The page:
Background: There is a strong recommendation for post-partum thromboprophylaxis following emergency caesarean sections, particularly in overweight women, and following prolonged labour.
Aims: To analyse the incidence and epidemiological factors associated with antepartum and post-partum venous thromboembolism in a large Victorian health service.
Methods: A retrospective study of all 6987 women delivering at Ballarat Health Services between March 1999 and June 2006. Case notes of women with confirmed venous thromboembolism during this period were subjected to detailed analysis. The data were analysed for possible risk factors, the timing of thromboembolism in relation to the pregnancy and any correlation with thromboprophylaxis, if administered.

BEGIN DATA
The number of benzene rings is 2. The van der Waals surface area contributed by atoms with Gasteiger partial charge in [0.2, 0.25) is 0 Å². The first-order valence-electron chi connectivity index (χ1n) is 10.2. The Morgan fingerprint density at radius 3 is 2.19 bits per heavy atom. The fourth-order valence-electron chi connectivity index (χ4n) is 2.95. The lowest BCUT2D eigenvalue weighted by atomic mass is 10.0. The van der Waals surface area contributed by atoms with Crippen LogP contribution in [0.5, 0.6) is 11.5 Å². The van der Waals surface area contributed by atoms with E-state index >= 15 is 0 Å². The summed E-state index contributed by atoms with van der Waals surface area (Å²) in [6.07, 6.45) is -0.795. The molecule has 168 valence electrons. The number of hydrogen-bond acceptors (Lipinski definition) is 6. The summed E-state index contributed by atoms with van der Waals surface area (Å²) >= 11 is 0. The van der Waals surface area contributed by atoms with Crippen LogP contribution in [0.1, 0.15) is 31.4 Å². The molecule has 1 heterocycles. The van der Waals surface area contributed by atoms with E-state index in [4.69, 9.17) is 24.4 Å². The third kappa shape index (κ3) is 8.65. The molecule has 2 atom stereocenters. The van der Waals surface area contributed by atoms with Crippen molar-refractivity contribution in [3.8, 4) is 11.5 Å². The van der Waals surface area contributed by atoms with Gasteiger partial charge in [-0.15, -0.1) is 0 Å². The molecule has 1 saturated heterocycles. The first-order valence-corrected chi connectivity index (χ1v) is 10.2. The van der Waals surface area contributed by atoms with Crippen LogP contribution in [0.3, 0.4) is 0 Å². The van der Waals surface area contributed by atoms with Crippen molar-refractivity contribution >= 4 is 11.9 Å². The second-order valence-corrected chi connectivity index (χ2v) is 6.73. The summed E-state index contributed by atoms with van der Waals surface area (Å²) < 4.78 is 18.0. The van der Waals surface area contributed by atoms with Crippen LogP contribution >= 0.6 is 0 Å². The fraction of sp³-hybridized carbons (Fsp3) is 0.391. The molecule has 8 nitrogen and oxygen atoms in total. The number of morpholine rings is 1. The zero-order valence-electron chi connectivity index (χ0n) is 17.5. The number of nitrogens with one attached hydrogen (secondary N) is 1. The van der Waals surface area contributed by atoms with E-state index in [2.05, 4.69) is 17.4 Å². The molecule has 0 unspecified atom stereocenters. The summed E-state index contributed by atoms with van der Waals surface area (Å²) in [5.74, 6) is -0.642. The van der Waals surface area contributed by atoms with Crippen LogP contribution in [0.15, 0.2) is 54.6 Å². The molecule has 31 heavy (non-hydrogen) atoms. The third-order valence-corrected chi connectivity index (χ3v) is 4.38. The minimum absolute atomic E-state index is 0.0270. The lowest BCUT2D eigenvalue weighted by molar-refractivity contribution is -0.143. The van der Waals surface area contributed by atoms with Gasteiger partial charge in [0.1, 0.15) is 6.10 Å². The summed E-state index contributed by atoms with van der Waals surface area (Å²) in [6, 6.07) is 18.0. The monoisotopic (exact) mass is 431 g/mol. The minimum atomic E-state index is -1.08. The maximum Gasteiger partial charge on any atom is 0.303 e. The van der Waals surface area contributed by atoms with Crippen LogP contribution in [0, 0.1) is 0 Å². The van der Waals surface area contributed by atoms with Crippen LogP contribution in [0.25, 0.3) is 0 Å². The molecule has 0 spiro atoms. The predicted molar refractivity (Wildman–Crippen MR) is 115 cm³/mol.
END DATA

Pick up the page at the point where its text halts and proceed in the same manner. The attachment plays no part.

Results: The rate of venous thromboembolism was 1.14 per 1000 deliveries, with risk factors of age > 30 (100%), obesity (75%), previous history of thromboembolism (62.5%) and caesarean section (37.5%). Majority of cases were diagnosed in first trimester (62.5%), and in the right lower limb (75%). None of the patients had been given thromboprophylaxis.
Conclusion: While the incidence and risk factors were similar to those generally quoted, a much higher incidence was found in early pregnancy, and in the right lower limb. The importance of meticulous screening for risk factors in early pregnancy cannot be overemphasised.